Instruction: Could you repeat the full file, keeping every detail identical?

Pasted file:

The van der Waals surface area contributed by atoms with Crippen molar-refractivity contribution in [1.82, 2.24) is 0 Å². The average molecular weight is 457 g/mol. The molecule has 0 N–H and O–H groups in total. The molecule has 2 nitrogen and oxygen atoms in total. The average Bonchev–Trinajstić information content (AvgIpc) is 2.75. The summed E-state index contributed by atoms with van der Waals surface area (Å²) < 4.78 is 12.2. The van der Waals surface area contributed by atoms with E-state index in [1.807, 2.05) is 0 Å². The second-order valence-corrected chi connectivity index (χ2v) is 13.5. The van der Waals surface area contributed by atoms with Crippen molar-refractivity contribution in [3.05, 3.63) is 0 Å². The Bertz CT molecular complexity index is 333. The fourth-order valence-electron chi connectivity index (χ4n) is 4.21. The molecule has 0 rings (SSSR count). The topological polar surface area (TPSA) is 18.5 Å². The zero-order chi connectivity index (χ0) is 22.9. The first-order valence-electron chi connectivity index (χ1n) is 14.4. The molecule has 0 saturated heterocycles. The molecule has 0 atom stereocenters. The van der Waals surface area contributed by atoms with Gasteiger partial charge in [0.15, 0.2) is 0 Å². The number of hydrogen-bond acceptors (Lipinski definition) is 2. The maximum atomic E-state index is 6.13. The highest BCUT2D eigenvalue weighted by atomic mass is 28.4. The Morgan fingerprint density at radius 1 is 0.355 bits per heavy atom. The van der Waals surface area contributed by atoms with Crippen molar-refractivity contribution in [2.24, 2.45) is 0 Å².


The van der Waals surface area contributed by atoms with Crippen molar-refractivity contribution in [1.82, 2.24) is 0 Å². The average molecular weight is 457 g/mol. The molecule has 0 N–H and O–H groups in total. The molecule has 2 nitrogen and oxygen atoms in total. The average Bonchev–Trinajstić information content (AvgIpc) is 2.75. The summed E-state index contributed by atoms with van der Waals surface area (Å²) < 4.78 is 12.2. The van der Waals surface area contributed by atoms with E-state index in [1.807, 2.05) is 0 Å². The second-order valence-corrected chi connectivity index (χ2v) is 13.5. The van der Waals surface area contributed by atoms with Crippen molar-refractivity contribution in [3.05, 3.63) is 0 Å². The Bertz CT molecular complexity index is 333. The fourth-order valence-electron chi connectivity index (χ4n) is 4.21. The molecule has 0 rings (SSSR count). The topological polar surface area (TPSA) is 18.5 Å². The zero-order chi connectivity index (χ0) is 22.9. The first-order valence-electron chi connectivity index (χ1n) is 14.4. The molecule has 0 saturated heterocycles. The molecule has 0 atom stereocenters. The van der Waals surface area contributed by atoms with Gasteiger partial charge in [0.15, 0.2) is 0 Å². The number of hydrogen-bond acceptors (Lipinski definition) is 2. The maximum atomic E-state index is 6.13. The highest BCUT2D eigenvalue weighted by atomic mass is 28.4. The Morgan fingerprint density at radius 1 is 0.355 bits per heavy atom. The van der Waals surface area contributed by atoms with Crippen molar-refractivity contribution in [2.24, 2.45) is 0 Å².